Overall, our analysis has several strengths, including the following: its inclusion of a community-based contemporary patient population, inclusive of all regions of the United States; its comprehensive evaluation of multiple processes of care and clinical data; and the robustness and consistency of our findings. The GWTG database utilized carefully defined data entries, standardized diagnostic criteria, and regular quality assessment. The GWTG database included patients with confirmed AMI diagnosis at discharge. This is an important distinction from other registries that enroll patients with suspected AMI at presentation, many of whom are determined to be misdiagnosed. Consent procedures and eligibility for specific treatments were not required for enrollment in the GWTG program, which minimizes bias and increases our study generalizability. On the other hand, our study has several limitations. The GWTG hospitals are self-selected and may not be fully representative of national care patterns and clinical outcomes. We had no data on predischarge and postdischarge mortality and morbidity. Moreover, eligibility for treatment was based on documentation in the medical record and was thus dependent on the accuracy of this documentation. Finally, there might be other measured or unmeasured confounding variables that, had they been adjusted for, would have modified the relationship between sex and in-hospital mortality rates.
In conclusion, women presenting with AMI had higher unadjusted in-hospital mortality rates than men. After adjustment for baseline risk and clinical characteristics, sex-based differences in early death after AMI were no longer observed overall but remained apparent in the STEMI subpopulation and were possibly accounted for primarily by excess death among women in the initial 24 hours of hospitalization. Evidence of lower use of guidelines-based treatments and delayed reperfusion among women compared with men highlights the existing opportunities to improve the provision of healthcare among women hospitalized with AMI. Special attention should be given to those at highest risk, especially women with STEMI during their early hospitalization period.
Sources of Funding
This publication is supported by a grant from the Council on Clinical Cardiology of the American Heart Association. The GWTG-CAD program is funded in part by the Merck/Schering-Plough partnership. Data collection and management was performed by Outcome, Inc (Cambridge, Mass). The analysis of registry data was performed at Duke Clinical Research Institute (Durham, NC), which also receives funding from the American Heart Association. The sponsor was not involved in the management, analysis, or interpretation of data or the preparation of the manuscript.
Dr Jneid is a member of the Council on Clinical Cardiology of the American Heart Association and has received a database research seed grant from the Council on Clinical Cardiology. Dr Fonarow reported that he has received research grants from GlaxoSmithKline, Medtronic, and Pfizer (all significant). He has also received honoraria in the past 2 years from AstraZeneca, Bristol-Myers Squibb, GlaxoSmithKline, Medtronic, Merck, Novartis, Pfizer, Sanofi-Aventis, and Schering-Plough (all significant). He is or has been a consultant for GlaxoSmithKline, Medtronic, and Merck (significant); and for AstraZeneca, Boston Scientific, Pfizer, Sanofi-Aventis, and Schering-Plough (modest). Dr Fonarow serves as Chair of the American Heart Association’s Get With the Guidelines Steering Committee. Dr Cannon receives research grant support from the following companies: Accumetrics, AstraZeneca, Bristol-Myers Squibb, GlaxoSmithKline, Merck, Sanofi-Aventis, and Schering Plough. Dr LaBresh has a modest consulting relationship with Wyeth. Dr Newby has received research grant support within the past 2 years from Schering-Plough, Inverness Medical, Bristol-Myers Squibb, Medicure, Adolor, and BG Medicine and has received consulting honoraria from Biosite, Roche Diagnostics, AstraZeneca, Novartis, Proctor and Gamble, CV Therapeutics, and Scios. Dr Hernandez has received research funding from the American Heart Association’s Pharmaceutical Roundtable Grant, Scios, Medtronic, Novartis, and GlaxoSmithKline, as well as honoraria from Novartis. Dr Hong is the Director, Epidemiology and Research Services at the American Heart Association National Center. Dr Peterson has received research grant support and/or consulting fees from Bristol-Myers Squibb, Merck, Sanofi-Aventis, and Schering-Plough. He is the Associate Director of the Duke Clinical Research Institute, which also receives funding from the American Heart Association. Detailed disclosures for Dr Peterson can be found at: http://www.dcri.duke.edu/research/coi.jsp.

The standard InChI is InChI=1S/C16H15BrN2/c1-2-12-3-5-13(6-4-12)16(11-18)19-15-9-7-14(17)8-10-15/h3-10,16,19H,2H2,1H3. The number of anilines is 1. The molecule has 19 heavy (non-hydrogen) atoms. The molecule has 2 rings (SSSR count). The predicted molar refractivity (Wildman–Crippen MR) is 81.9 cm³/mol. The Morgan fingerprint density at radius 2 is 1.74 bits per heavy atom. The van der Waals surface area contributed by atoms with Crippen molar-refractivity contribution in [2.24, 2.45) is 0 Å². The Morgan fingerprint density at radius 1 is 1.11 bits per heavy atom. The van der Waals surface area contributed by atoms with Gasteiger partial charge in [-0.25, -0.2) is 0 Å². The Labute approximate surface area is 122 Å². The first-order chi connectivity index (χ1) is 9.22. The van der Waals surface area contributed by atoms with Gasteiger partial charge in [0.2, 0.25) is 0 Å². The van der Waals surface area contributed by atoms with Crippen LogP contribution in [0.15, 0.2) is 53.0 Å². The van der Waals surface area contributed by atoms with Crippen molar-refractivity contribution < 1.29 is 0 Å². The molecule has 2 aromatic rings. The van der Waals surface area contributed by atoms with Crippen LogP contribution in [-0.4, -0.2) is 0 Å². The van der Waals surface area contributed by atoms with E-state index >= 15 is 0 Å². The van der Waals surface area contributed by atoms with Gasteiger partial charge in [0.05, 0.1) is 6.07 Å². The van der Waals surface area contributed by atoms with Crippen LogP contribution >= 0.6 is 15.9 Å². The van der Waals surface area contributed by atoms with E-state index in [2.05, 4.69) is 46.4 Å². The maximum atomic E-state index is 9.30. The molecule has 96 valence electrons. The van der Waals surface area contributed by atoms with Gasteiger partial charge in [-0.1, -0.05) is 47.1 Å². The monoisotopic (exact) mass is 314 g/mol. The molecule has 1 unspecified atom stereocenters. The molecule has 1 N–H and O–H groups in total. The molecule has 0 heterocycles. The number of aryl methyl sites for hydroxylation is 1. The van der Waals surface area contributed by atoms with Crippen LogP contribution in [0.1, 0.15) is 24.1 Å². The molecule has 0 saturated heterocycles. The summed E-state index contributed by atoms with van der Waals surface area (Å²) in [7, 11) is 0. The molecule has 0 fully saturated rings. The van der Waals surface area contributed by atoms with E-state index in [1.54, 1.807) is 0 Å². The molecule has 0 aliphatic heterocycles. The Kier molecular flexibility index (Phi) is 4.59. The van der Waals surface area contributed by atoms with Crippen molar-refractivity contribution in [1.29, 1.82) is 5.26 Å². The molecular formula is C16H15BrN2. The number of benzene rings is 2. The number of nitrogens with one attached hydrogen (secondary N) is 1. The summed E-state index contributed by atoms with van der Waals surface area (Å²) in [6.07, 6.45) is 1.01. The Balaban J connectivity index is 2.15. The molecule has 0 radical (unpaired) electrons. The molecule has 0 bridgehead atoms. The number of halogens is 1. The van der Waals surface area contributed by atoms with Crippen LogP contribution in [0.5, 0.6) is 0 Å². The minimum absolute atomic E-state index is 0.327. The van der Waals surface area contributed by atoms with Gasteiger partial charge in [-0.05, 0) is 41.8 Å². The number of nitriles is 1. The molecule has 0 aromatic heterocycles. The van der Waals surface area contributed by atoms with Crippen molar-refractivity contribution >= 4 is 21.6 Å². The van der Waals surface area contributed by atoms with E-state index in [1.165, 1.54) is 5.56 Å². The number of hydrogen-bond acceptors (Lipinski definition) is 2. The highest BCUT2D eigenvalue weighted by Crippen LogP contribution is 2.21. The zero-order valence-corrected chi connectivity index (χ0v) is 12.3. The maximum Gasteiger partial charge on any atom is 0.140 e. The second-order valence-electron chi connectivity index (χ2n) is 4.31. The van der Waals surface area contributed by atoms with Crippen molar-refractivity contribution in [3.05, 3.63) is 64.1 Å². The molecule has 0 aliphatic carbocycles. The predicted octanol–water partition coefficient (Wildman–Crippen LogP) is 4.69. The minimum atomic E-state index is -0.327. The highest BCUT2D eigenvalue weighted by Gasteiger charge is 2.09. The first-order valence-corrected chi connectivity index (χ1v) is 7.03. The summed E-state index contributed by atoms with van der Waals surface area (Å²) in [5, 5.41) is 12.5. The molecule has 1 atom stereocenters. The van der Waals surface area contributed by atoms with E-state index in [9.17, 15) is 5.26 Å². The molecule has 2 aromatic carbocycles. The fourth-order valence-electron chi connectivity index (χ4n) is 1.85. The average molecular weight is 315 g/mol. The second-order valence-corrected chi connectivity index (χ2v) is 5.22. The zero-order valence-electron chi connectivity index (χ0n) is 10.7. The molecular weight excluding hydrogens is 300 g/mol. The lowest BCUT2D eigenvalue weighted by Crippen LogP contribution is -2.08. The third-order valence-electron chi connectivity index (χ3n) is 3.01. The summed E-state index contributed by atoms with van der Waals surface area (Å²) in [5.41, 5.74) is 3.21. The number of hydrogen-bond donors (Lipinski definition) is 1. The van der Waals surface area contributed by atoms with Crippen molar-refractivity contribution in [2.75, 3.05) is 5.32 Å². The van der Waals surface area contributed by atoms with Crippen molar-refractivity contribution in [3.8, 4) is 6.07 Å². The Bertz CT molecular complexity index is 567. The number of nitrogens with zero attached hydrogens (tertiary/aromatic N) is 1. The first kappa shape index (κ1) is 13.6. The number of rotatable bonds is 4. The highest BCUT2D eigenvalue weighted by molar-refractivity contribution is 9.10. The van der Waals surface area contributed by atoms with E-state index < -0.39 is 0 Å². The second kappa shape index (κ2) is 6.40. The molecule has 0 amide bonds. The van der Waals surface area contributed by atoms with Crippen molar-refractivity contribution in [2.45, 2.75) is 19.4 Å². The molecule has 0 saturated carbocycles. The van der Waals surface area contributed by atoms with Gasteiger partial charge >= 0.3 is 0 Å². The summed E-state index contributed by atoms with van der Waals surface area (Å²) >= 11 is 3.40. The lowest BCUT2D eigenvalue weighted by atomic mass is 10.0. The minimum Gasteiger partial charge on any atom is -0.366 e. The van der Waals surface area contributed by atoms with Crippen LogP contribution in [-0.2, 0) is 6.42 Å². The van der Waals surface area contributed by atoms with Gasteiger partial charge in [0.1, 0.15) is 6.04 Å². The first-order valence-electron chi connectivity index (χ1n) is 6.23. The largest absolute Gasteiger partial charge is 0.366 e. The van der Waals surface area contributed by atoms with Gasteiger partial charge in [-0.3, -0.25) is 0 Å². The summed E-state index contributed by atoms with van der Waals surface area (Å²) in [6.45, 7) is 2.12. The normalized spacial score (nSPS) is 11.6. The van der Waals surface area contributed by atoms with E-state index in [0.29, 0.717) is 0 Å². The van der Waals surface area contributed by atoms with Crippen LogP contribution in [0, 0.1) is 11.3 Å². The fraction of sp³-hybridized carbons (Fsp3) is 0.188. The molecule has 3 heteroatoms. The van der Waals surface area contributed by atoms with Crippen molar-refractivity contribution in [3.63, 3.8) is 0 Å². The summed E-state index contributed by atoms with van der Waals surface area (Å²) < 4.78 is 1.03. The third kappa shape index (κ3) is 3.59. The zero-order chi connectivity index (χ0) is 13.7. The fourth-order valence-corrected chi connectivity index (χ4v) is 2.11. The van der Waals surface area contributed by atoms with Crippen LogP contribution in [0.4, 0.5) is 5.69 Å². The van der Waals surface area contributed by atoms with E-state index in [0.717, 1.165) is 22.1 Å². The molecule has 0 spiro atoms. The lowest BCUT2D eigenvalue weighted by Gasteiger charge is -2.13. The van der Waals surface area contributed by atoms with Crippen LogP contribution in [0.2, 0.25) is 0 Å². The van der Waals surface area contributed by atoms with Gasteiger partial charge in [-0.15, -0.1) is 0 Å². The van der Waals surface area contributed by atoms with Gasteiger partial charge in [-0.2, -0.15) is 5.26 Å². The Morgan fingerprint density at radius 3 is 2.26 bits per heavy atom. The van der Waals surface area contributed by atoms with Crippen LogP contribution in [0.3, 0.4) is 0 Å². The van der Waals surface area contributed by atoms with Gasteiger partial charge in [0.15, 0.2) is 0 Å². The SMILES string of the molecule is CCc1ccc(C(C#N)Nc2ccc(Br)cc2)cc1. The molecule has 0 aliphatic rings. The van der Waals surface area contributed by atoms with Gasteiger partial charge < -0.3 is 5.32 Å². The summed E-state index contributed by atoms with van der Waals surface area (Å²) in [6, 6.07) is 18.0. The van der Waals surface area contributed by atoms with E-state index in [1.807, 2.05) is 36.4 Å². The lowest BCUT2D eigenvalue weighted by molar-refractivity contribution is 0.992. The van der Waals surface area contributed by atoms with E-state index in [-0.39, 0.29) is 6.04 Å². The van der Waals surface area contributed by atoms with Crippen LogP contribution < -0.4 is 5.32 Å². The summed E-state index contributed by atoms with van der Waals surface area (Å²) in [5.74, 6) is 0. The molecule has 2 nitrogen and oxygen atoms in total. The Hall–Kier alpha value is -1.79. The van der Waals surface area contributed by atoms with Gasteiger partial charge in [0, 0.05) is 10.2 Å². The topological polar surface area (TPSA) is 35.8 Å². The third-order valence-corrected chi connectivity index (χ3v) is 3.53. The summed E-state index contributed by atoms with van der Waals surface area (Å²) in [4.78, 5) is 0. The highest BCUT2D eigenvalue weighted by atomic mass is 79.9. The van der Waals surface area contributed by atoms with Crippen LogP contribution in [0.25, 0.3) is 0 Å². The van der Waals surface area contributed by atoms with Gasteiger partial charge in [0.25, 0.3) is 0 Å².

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Women receive less evidence-based medical care than men and had higher rates of death after acute myocardial infarction (AMI). It is unclear whether efforts undertaken to improve AMI care have mitigated these sex disparities in the current era. We therefore examined sex differences in care processes and in-hospital death among 78 254 patients with AMI from the Get With the Guidelines–Coronary Artery Disease database in 420 US hospitals from 2001 to 2006. Women were older, had more comorbidities, less often presented with ST-elevation myocardial infarction, and had higher unadjusted in-hospital mortality rates (8.2% versus 5.7%; P<0.0001) than men. After adjustment for baseline risk and clinical characteristics, sex-based differences in rates of death early after AMI were no longer observed overall but remained apparent in the ST-elevation myocardial infarction subpopulation (10.2% versus 5.5%; P<0.0001; adjusted odds ratio=1.12; 95% CI, 1.02 to 1.23) and were possibly accounted for by excess death among women in the initial 24 hours of hospitalization. Compared with men, women were also less likely to receive early aspirin and β-blocker treatments or reperfusion therapy or to achieve timely reperfusion. Women also experienced lower use of cardiac catheterization and revascularization procedures after AMI. This report confirms the notion that women still sustain higher adjusted mortality rates after ST-elevation myocardial infarction compared with men. Evidence of lower use of guidelines-based treatments and delayed reperfusion highlights the existing opportunities to improve the provision of healthcare among women hospitalized with AMI. Special attention should be given to those at highest risk, especially women with ST-elevation myocardial infarction during their early hospitalization period.
Guest Editor for this article was Richard F. Gillam, MD, MS.